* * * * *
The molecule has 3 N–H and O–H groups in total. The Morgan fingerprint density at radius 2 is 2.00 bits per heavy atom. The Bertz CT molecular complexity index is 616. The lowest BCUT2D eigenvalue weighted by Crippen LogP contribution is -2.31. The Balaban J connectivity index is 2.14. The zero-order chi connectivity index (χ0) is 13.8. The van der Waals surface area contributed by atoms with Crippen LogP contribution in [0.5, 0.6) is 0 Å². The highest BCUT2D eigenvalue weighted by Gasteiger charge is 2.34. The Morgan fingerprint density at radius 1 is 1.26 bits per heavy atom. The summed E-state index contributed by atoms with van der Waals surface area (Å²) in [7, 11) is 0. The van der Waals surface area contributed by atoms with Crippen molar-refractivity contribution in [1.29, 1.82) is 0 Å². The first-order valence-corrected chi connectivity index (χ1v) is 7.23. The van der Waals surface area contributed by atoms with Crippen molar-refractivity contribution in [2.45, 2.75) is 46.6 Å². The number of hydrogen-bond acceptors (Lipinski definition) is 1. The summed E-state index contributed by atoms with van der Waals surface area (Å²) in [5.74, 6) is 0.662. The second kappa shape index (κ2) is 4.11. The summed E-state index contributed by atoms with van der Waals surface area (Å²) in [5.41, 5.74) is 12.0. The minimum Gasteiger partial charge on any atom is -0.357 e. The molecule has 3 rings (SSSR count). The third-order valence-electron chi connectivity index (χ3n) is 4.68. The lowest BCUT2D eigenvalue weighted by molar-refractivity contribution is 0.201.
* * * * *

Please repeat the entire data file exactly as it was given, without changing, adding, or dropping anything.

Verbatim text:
The molecule has 3 N–H and O–H groups in total. The Morgan fingerprint density at radius 2 is 2.00 bits per heavy atom. The Bertz CT molecular complexity index is 616. The lowest BCUT2D eigenvalue weighted by Crippen LogP contribution is -2.31. The Balaban J connectivity index is 2.14. The zero-order chi connectivity index (χ0) is 13.8. The van der Waals surface area contributed by atoms with Crippen LogP contribution in [0.5, 0.6) is 0 Å². The highest BCUT2D eigenvalue weighted by Gasteiger charge is 2.34. The Morgan fingerprint density at radius 1 is 1.26 bits per heavy atom. The summed E-state index contributed by atoms with van der Waals surface area (Å²) in [7, 11) is 0. The van der Waals surface area contributed by atoms with Crippen molar-refractivity contribution in [1.29, 1.82) is 0 Å². The first-order valence-corrected chi connectivity index (χ1v) is 7.23. The van der Waals surface area contributed by atoms with Crippen molar-refractivity contribution in [2.45, 2.75) is 46.6 Å². The number of hydrogen-bond acceptors (Lipinski definition) is 1. The summed E-state index contributed by atoms with van der Waals surface area (Å²) in [5.74, 6) is 0.662. The second kappa shape index (κ2) is 4.11. The summed E-state index contributed by atoms with van der Waals surface area (Å²) in [5.41, 5.74) is 12.0. The minimum Gasteiger partial charge on any atom is -0.357 e. The molecule has 3 rings (SSSR count). The third-order valence-electron chi connectivity index (χ3n) is 4.68. The lowest BCUT2D eigenvalue weighted by molar-refractivity contribution is 0.201.